It's been years since I've posted a Pop Culture and Freemasonry article. I love the show Psych. I think it's a funny show with a great cast. If you've never seen the show, Psych follows the exploits of Shawn Spencer, a fake psychic, and Berton "Gus" Guster, his childhood friend and business partner in this venture. Think Sherlock Holmes and Dr. Watson if Holmes was a quick-witted slacker and Dr. Watson was a smart, neurotic pharmaceutical salesman.
This particular episode is entitled "Dis-lodged" and makes some funny jokes about the way secret societies work, from the funny handshakes to our ceremonies. A murder has occurred in the Monarch lodge and the police want answers. The lesson comes at the end and is something that all Masons can understand.
If you have Hulu+ or are a Netflix subscriber with Watch Instantly, you can see it right now. If not, here is a preview.
Monday, March 28, 2011
Thursday, March 24, 2011
Well, to toot my Lodge's horn, I looked at the newest edition of the Minnesota Mason. The Minnesota Mason is our bimonthly Masonic paper and is a wonderfully put together publication. On the last page, there is a list of all the Master Masons raised in Minnesota. Corinthian Lodge No.67 had raised 10 Master Masons last year. What's even better is that we were one of eight lodges to accomplish raising ten or more Master Masons out of the 101 lodges that raised at least one brother last year.
As Worshipful Master, I really wanted to provide two goals, 1.) improve our programs by trying new things and 2.) utilize the Grand Lodge of Minnesota Mentor program. But as I have explained before, it isn't the Master that gets the job done, it's the Craft and I can safely say that the officers' corps and new brothers really raised the bar last year.
To go into some background, Corinthian Lodge No. 67 is a smaller lodge in a small town 45 minutes from downtown Minneapolis. Even with how far away we are from downtown Minneapolis, we have seen growth in membership. Why? We started focusing on our members, from the 60 year member to the newest Master Mason.
Bro. Wayne was instrumental as our membership/mentoring coordinator. Every lodge has a Lodge Education Officer but few have a Mentoring Coordinator. This job is as critical to maintain interest in the Craft as the LEO. Now I know that this statement is rather bold but here is why he is essential. The LEO is for the betterment of the Craft but what of the individual Mason? We need to make sure that the new Master Mason receive a helping hand from those already Masons. He needs a link to the lodge, a friend that can guide him not merely through degrees but also through life.
I am a product of mentoring. My mentor is one of the wise men I have ever known, a man that represents everything right in being a Mason. W.Bro. Don is one of my heroes as a man and as a Mason. The guidance he showed me not merely in the ritual but in life itself had made me the leader that I was during my term. I was proud to have him as my installing marshal and when he placed the square on my neck, I saw it as a passing of the square from one Master to another. To sum up, mentoring works.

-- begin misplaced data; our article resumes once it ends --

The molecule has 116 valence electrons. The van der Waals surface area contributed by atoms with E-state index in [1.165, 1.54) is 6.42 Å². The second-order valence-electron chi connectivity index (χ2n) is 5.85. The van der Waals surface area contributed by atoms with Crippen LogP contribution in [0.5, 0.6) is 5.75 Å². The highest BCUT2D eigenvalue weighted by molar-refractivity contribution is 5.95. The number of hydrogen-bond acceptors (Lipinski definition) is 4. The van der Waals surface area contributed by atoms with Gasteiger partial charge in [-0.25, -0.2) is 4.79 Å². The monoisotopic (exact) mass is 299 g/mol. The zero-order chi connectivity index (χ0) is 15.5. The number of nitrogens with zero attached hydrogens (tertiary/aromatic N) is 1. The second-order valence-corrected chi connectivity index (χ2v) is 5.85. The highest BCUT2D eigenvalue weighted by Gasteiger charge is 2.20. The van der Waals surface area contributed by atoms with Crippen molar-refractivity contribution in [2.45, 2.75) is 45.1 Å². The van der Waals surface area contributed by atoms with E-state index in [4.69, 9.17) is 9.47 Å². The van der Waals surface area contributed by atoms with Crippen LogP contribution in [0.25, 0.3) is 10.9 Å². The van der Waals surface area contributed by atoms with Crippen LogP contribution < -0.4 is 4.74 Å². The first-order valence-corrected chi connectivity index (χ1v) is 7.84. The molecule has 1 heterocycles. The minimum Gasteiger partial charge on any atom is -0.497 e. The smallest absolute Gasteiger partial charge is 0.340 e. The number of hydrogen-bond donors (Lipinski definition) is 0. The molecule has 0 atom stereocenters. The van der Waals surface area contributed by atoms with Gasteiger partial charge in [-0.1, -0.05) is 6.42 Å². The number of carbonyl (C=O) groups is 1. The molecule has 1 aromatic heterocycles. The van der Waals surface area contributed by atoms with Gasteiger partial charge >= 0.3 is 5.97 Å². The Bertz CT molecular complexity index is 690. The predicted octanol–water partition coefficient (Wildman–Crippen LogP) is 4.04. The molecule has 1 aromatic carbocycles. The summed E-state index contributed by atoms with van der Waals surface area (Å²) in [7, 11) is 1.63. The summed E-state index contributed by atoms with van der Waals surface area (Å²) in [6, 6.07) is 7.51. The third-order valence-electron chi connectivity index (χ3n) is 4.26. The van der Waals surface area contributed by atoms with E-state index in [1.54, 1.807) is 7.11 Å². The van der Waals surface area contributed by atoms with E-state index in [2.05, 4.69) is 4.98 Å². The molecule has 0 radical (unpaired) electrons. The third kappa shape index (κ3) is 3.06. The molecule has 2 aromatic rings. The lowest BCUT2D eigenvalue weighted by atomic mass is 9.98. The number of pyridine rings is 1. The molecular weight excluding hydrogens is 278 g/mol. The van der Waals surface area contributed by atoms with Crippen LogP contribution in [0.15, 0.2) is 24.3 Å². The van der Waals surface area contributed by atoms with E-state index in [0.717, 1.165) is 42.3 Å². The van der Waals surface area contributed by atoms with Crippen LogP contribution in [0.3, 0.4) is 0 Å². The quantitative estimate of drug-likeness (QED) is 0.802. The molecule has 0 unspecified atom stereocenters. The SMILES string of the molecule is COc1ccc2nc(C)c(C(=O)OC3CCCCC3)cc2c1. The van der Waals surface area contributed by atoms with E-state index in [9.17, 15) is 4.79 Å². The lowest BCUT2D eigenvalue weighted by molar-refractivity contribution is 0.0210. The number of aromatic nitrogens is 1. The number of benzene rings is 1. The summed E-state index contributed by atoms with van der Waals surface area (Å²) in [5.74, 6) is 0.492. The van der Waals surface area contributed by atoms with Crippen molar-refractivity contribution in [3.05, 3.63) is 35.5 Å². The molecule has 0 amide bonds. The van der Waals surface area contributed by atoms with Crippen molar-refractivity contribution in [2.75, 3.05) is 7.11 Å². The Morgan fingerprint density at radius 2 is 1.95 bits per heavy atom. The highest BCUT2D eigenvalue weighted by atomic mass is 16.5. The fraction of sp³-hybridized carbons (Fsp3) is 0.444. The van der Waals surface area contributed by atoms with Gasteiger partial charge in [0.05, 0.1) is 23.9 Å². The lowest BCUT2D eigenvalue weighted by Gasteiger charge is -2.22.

The Grand Lodge has a great mentoring program that I have mentioned in previous posts. However, I cannot overstate just how important I found the mentor program. We now have an engaged Craft that is ready to do the work. Mentoring is an experiment that was truly successful. Bravo to my mother lodge, we did it.
If you want to look at the mentoring program for the Grand Lodge of Minnesota, visit their website.
Tuesday, March 8, 2011
I know I've been away for another stretch but I promise that I'll be back to form throwing new ideas and events for the Craft to digest. The main reason why I have been out is that my wife and I have been blessed by the birth of our son, Xavier. This has led me to ask an important question, how does Masonry fit in my life now?
In an office setting, there is a common theme of Work - Life Balance. The idea is that the employee expects that life and work may interfere with each other but that in the end, both your work and your life will eventually balance out and the employee will be happy the balance.
I have attempted to balance my work and my life with my son and I am starting to feel a happy balance between them. Of course, work and life with my family is important but I am also a member of this great Fraternity. That brings me to my concern which I believe I share with many of my readers, how does Masonry fit?